|dc.identifier.citation||Wirtz, N., Lumbsch, H.T., Green, T.G.A., Turk, R., Pintado, A.,…, Schroeter, B. (2010). Lichen fungi have low cyanobiont selectivity in maritime Antarctica. New Phytologist, 160(1), 177-183.||en_NZ
|dc.description.abstract||The cyanobionts of lichens and free-living Nostoc strains from Livingston Island (maritime Antarctica) were examined to determine both the cyanobiont specificity of lichens and the spatial distribution of Nostoc strains under extreme environmental conditions.
We collected five different lichen species with cyanobacteria as primary or secondary photobiont (Massalongia carnosa, Leptogium puberulum, Psoroma cinnamomeum, Placopsis parellina and Placopsis contortuplicata) and free-living cyanobacteria from different sample sites and analysed them using the tRNALeu (UAA) intron as a genetic marker to identify the cyanobacterial strains.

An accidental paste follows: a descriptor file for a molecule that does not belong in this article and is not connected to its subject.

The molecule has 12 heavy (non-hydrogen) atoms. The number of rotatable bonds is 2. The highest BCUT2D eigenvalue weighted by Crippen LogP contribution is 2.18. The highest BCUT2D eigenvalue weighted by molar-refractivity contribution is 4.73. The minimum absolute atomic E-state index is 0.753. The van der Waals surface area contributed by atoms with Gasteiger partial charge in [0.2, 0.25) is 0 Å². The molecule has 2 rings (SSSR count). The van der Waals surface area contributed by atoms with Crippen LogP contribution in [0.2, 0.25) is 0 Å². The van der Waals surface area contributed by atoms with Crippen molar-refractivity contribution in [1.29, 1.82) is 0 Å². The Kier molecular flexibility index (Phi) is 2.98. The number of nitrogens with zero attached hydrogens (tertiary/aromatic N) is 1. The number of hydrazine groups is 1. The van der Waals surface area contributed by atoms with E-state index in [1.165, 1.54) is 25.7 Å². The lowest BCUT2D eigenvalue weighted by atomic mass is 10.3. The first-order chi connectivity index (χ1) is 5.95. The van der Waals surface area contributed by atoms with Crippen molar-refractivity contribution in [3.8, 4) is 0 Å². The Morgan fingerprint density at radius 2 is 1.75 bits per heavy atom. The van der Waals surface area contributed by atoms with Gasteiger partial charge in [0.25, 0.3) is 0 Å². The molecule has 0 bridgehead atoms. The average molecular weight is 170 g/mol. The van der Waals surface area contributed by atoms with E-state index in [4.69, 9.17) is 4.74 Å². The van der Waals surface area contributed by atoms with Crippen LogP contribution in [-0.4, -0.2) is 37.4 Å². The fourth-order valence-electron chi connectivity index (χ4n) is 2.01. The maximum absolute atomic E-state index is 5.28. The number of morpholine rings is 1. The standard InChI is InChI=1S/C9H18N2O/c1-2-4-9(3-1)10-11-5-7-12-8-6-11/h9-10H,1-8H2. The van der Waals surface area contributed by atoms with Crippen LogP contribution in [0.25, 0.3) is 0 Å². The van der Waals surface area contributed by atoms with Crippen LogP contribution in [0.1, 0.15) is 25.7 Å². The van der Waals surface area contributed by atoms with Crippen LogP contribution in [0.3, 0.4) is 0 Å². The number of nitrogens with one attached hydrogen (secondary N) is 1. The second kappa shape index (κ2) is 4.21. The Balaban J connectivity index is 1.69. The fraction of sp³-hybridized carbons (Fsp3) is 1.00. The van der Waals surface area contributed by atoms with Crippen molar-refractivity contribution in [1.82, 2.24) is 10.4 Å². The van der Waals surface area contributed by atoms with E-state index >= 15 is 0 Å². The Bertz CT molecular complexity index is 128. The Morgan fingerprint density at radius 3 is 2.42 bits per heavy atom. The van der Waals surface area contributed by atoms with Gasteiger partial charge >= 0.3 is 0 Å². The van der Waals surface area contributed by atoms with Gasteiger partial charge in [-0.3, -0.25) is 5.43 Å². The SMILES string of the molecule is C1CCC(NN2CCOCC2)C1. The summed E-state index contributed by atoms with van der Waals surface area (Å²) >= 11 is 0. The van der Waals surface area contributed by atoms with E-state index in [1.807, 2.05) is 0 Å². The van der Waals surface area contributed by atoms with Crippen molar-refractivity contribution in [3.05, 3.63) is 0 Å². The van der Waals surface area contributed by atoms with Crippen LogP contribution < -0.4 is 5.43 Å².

Our results showed that the same Nostoc strain was shared by all five lichen species and that an additional strain was present in two of the lichens. Both Nostoc strains associated with lichen fungi also occurred free-living in their surrounding. Bi- and tri-partite lichens were not different in their cyanobiont selectivity.
Contrary to studies on different lichen species in temperate regions, the Antarctic lichen species here did not use species-specific cyanobionts; this could be because of a selection pressure in this extreme environment. Limiting factors under these ecological conditions favor more versatile mycobionts. This results in selection against photobiont specificity, a selection pressure that may be more important for lichen distribution than the effect of cold temperatures on metabolism.||en_NZ